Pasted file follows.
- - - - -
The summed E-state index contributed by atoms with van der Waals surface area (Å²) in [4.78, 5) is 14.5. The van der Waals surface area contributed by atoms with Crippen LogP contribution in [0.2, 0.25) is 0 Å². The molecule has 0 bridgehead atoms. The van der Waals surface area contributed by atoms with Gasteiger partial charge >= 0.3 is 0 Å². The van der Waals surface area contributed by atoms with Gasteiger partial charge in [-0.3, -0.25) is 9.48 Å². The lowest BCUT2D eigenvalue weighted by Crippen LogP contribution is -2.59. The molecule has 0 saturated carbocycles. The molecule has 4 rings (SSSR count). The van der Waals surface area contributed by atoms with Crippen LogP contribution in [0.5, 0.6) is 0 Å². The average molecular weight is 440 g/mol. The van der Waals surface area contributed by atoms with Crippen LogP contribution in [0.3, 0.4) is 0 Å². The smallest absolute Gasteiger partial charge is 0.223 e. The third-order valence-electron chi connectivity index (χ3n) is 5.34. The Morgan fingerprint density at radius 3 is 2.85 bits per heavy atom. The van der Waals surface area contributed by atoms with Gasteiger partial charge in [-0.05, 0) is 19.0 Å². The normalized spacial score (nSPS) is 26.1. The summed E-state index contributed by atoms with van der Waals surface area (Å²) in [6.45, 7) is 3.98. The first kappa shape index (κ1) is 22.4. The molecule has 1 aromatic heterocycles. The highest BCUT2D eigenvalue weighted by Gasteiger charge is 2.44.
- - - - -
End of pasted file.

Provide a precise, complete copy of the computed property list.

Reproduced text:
The summed E-state index contributed by atoms with van der Waals surface area (Å²) in [4.78, 5) is 14.5. The van der Waals surface area contributed by atoms with Crippen LogP contribution in [0.2, 0.25) is 0 Å². The molecule has 0 bridgehead atoms. The van der Waals surface area contributed by atoms with Gasteiger partial charge >= 0.3 is 0 Å². The van der Waals surface area contributed by atoms with Gasteiger partial charge in [-0.3, -0.25) is 9.48 Å². The lowest BCUT2D eigenvalue weighted by Crippen LogP contribution is -2.59. The molecule has 0 saturated carbocycles. The molecule has 4 rings (SSSR count). The van der Waals surface area contributed by atoms with Crippen LogP contribution in [0.5, 0.6) is 0 Å². The average molecular weight is 440 g/mol. The van der Waals surface area contributed by atoms with Crippen LogP contribution in [0.3, 0.4) is 0 Å². The smallest absolute Gasteiger partial charge is 0.223 e. The third-order valence-electron chi connectivity index (χ3n) is 5.34. The Morgan fingerprint density at radius 3 is 2.85 bits per heavy atom. The van der Waals surface area contributed by atoms with Gasteiger partial charge in [-0.05, 0) is 19.0 Å². The normalized spacial score (nSPS) is 26.1. The summed E-state index contributed by atoms with van der Waals surface area (Å²) in [6.45, 7) is 3.98. The first kappa shape index (κ1) is 22.4. The molecule has 1 aromatic heterocycles. The highest BCUT2D eigenvalue weighted by Gasteiger charge is 2.44.